BUGS AND OTHER LIFE FORMS
Bugs, bugs, bugs. I think Vietnam held the patent on weird creatures big and
small. It had mosquitoes, leeches, flies, worms, beetles, spiders, centipedes, and assorted
critters no one had ever seen before. Not to mention the plants that glowed in the dark.
One of my earliest experiences was with a spider. I had only been in country for
about a month. I opened my eyes one morning, wondering why my vision was
obstructed. There were these dark lines, like the fingers of a black hand, running across
my field of vision. I unconsciously brushed my hand over my eyes, and knocked the
biggest spider I have ever seen from my face.
The furry bugger had decided to take a little nap on my face while I slept. He
must have been 9 or 10 inches across. The dark lines that I had been looking through
were his legs. Apparently, it was harmless, but it still managed to scare me shitless. I
was not accustomed to insects the size of dinner plates.
Later, while posted at ASP (Ammo Supply Point #1), I would run into one of his cousins. I was sitting on
watch with my left arm resting on the top of the sandbag wall of the bunker. It was hot,
as usual, and I had my sleeves rolled up. I suddenly felt something crawling along my
arm. I looked down to see what appeared to be an African Chief’s tiger tooth necklace.
You know, one tooth facing up, the other down. This necklace was walking across my
arm. Only for a moment. I jumped up, freaked out, and chambered a round in my M-14
as I shook this example of the stone age off of me. The noise woke Roberts as I was
starting to seriously consider shooting that monstrous bug. He sat up and looked at the
thing on the bunker floor and said it was a centipede. It was like no centipede I’d ever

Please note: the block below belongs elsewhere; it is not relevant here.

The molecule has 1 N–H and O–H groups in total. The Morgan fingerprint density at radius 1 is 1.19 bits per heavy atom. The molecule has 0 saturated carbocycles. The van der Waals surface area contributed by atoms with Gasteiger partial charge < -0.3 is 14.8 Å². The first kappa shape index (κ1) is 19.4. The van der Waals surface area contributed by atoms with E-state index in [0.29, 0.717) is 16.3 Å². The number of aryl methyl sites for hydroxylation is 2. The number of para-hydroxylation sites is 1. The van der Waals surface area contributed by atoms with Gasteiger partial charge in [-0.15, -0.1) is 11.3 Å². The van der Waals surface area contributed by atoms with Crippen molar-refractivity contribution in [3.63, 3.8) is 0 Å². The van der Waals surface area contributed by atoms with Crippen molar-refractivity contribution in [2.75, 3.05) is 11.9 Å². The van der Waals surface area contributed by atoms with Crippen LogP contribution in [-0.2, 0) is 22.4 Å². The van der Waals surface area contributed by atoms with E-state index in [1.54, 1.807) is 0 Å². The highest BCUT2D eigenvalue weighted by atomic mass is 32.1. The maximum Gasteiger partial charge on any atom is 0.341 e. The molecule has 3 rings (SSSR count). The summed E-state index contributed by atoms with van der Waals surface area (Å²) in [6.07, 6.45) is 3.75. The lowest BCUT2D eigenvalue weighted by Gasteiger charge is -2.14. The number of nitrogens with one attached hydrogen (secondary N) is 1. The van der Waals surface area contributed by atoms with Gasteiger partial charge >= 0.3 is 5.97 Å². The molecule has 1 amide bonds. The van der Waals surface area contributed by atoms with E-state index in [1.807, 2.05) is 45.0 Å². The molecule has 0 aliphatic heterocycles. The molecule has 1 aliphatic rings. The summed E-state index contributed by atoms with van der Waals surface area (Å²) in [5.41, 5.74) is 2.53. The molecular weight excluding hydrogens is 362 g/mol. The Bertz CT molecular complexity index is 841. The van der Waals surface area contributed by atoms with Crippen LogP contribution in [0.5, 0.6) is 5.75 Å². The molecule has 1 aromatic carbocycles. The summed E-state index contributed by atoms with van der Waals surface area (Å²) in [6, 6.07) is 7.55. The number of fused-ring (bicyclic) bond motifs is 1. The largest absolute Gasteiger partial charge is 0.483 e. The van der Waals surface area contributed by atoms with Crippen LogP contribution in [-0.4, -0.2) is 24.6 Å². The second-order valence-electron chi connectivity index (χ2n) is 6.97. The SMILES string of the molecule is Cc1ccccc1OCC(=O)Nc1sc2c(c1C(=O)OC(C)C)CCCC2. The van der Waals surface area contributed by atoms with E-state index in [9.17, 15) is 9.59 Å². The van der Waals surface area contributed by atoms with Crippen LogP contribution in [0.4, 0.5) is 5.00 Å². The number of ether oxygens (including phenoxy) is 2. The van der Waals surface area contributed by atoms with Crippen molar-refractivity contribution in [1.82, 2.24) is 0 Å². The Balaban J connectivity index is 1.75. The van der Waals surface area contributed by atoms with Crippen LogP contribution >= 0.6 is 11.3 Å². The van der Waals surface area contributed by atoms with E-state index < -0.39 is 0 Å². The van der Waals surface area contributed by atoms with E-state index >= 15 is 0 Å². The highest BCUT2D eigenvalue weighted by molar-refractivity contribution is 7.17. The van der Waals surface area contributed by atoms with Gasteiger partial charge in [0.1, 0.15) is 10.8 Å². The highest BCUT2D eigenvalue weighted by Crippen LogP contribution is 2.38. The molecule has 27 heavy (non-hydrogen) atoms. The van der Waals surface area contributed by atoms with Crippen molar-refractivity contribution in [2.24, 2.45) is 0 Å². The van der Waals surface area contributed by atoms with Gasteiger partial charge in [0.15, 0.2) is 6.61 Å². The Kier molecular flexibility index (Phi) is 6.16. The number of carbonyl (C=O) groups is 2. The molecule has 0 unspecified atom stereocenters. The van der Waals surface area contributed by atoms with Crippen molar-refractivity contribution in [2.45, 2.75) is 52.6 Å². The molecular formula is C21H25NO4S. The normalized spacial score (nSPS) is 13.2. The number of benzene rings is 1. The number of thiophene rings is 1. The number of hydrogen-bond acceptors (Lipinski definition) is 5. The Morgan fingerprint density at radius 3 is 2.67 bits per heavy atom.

seen before and I wanted nothing further to do with it. I kicked it out of the bunker while
Our early patrols almost had us shooting up the landscaping. That is until we
grew used to the fact that this country had PLANTS that glowed in the dark, like a
luminous watch dial. You could walk down a trail and see these faint greenish glows up
ahead, off to the sides of the path. Until you saw patches of them a few times and felt
them to make sure they were real, it was spooky. You felt like you were walking the
moors, in some Hollywood movie, with the Wolf-man getting ready to howl not far off in
The final insult that the bugs gave me was to turn me into a Gook. I woke up one
morning and while shaving, I noticed that my eyelids had puffed up and the folds in them
had disappeared. The swelling had also slanted my eyes. I finished shaving and went up
to see the Corpsman. When I showed him my eyes he said, “Yeah, there’s a lot of that
goin’ around.” I gave him a dirty look and said, “Very funny, but what the hell caused
it?” He told me that he was serious about there being a lot of it. He had been seeing a lot
of cases, probably caused by insect bites. He gave me some antibiotics and said that the
swelling would probably go away in a day or so. It did, but in the interim, I was the
Battalion’s resident Caucasian Gook.